Tag Archives: seismometer

Stunning animation shows how Marsquakes look like

The Earth has lots of earthquakes, but it’s not the only place with temblors. While Martian quakes are much smaller in intensity, they do exist — here’s how the seismic waves propagate through the planet:

Seismic waves from a marsquake as they move through different layers of the Martian interior. Credits: NASA/JPL-Caltech/ETH Zurich/Van Driel

Seeing the inside

When NASA sent astronauts to the moon in the Apollo 11 mission, they also had them deploy scientific instruments — including seismometers. But it took a couple more decades until the agency’s InSight lander brought the first seismometer to Mars in late 2018. Called the Seismic Experiment for Interior Structure (SEIS), the seismometer made history in April 2019, when it detected the first marsquake.

The mission is led by researchers at ETH Zurich in Switzerland who monitor and analyze the data. Because Mars doesn’t have active plate tectonics, it also has much fewer (and less intense) earthquakes. These temblors pose no realistic risk whatsoever — the purpose of the seismometer is to help researchers better understand the inside of the planet.

InSight’s seismometer has a cozy shelter on Mars. Credits: NASA.

Much of what we know about Earth’s internal structure also comes from seismology. When an earthquake occurs, it spreads out energy in the form of seismic waves. There are different types of waves which propagate differently through the Earth’s inside. By calculating the time of arrival between different types of waves, their amplitude, and several other parameters, seismologists make certain deductions about the Earth’s structure.

In a way, it’s a bit like how an ultrasound reading can reveal a baby inside a mother’s womb, except the scale and accuracy of the procedures is very different. Ultrasounds and seismic waves are both acoustic waves and they get similarly reflected and refracted. But researchers didn’t stop here.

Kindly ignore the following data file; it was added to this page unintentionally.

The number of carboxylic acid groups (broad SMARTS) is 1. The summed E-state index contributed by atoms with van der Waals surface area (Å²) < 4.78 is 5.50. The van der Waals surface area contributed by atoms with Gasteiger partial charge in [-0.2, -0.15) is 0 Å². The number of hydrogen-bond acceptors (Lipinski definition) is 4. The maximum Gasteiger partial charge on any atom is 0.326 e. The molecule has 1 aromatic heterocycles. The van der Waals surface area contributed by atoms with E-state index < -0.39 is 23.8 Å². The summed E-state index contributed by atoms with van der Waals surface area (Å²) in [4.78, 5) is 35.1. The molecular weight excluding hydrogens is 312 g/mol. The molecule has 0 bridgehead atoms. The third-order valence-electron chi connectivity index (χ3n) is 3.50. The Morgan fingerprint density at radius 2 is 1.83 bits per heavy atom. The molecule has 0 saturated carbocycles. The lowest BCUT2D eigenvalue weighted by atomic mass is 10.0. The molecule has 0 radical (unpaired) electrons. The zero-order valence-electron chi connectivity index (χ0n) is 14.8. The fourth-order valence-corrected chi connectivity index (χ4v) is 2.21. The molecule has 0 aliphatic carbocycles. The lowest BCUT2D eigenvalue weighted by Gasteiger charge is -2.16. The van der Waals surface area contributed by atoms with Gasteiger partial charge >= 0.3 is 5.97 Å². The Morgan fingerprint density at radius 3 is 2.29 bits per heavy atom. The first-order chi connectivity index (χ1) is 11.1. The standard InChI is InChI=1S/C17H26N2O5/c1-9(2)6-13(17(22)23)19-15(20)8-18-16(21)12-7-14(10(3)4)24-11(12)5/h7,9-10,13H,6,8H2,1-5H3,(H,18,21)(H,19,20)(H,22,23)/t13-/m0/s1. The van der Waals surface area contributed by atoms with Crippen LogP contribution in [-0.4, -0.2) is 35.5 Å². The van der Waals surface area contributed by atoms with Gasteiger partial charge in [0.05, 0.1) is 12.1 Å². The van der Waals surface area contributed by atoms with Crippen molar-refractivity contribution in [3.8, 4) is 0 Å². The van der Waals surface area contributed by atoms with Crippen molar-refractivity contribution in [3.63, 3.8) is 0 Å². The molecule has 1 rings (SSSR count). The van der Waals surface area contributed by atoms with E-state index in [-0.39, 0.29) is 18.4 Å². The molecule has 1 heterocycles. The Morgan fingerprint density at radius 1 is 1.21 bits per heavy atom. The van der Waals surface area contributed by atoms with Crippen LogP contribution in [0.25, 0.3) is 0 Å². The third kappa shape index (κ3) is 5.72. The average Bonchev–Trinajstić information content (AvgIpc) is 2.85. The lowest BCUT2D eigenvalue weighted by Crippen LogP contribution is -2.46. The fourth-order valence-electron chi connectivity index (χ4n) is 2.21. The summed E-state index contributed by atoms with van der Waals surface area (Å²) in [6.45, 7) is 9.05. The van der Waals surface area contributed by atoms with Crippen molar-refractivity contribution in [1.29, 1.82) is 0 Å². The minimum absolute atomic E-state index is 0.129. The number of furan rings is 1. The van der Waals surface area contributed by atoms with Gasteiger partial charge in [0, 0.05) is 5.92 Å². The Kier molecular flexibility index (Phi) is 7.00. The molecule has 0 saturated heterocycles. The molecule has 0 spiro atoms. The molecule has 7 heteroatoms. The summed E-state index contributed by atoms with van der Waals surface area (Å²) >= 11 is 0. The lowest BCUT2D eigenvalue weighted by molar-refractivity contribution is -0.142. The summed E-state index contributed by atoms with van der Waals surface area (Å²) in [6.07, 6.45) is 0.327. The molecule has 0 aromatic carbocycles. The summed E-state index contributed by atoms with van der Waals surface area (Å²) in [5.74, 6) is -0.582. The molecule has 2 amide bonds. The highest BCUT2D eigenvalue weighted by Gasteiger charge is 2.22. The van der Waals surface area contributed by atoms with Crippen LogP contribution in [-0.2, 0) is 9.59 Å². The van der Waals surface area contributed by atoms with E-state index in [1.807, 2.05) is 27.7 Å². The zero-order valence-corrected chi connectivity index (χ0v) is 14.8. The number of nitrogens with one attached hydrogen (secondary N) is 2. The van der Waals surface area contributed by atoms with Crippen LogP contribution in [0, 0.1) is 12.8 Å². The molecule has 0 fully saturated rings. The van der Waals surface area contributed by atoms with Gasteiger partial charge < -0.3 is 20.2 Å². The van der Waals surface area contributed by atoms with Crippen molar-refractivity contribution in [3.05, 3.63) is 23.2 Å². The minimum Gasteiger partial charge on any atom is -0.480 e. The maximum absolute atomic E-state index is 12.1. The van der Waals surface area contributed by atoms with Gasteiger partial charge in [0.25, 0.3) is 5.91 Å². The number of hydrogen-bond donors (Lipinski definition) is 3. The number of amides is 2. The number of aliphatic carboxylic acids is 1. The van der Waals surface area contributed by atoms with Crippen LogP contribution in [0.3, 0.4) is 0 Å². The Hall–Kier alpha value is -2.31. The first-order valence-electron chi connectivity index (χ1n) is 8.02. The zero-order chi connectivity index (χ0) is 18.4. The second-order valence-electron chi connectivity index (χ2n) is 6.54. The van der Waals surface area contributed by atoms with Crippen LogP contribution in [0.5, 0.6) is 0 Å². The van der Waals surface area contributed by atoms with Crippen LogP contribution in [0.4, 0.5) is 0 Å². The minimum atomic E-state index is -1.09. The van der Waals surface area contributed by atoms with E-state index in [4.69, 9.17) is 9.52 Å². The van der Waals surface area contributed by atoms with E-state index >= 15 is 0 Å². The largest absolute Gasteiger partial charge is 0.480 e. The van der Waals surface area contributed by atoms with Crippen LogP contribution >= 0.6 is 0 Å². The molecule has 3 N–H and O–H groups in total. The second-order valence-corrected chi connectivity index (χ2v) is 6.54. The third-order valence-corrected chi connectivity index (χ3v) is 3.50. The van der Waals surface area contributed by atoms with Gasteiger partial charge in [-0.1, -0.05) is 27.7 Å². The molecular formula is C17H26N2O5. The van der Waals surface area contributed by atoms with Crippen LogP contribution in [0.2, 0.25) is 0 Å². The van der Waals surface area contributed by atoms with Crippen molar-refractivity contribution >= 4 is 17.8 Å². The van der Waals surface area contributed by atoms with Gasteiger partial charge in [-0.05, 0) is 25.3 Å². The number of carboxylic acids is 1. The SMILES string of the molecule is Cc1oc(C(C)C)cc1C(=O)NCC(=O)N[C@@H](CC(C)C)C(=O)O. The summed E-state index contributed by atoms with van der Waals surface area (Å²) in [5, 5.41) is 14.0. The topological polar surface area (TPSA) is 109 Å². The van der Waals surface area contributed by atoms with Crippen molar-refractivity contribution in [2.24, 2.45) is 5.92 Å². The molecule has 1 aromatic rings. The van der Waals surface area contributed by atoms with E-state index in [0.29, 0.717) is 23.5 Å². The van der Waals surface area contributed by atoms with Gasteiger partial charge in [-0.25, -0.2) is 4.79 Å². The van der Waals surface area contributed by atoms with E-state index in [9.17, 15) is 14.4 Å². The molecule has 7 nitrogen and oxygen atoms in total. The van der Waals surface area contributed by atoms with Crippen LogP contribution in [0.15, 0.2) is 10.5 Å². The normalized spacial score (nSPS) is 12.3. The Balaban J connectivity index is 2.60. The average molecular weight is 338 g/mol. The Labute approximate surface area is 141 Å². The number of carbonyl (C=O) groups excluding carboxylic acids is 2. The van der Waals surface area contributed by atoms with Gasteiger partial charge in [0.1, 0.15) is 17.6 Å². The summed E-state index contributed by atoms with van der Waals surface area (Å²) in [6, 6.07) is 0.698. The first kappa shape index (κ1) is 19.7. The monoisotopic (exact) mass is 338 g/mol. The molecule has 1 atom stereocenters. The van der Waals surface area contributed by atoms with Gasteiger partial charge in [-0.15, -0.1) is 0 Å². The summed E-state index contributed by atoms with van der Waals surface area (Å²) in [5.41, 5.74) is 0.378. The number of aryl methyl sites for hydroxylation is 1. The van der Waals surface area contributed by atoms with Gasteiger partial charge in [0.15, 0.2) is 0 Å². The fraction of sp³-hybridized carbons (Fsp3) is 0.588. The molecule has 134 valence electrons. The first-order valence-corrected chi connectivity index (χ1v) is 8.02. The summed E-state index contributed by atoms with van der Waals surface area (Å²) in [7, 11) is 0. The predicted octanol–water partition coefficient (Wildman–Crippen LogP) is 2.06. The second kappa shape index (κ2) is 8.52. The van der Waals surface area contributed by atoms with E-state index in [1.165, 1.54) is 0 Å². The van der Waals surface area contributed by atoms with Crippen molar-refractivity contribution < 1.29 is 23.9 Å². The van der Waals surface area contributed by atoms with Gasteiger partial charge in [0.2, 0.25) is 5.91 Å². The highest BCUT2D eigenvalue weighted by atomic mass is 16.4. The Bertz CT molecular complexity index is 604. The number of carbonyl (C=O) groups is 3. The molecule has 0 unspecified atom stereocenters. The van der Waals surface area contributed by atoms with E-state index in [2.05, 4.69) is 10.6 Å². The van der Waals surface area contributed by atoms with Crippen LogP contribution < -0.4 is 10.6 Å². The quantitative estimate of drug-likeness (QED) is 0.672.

Feeling a marsquake

Researchers at ETH took things even further: they wanted to see how a marsquake feels, compared to one on Earth or on the moon.

Of course, since the marsquake is much weaker than its earthly equivalent, the signal is also weaker. The team had to amplify the marsquake signals by a factor of 10 million in order to make the barely-perceptible tremors comparable to earthquakes. Moonquakes were similarly amplified.

The reason why quakes on different types of planets can feel differently is that they are affected by the material the waves pass through. We’re still in the very early days of studying marsquakes but so far at least, the results are encouraging.

The 2020 Mars Rover will also feature an instrument that will help researchers “see” beneath the Martian surface. The ground penetrating radar will use electromagnetic waves to create a high-resolution visualization of a Martian subsurface, at depths of up to 10 meters.

Mobile US seismic array maps American mantle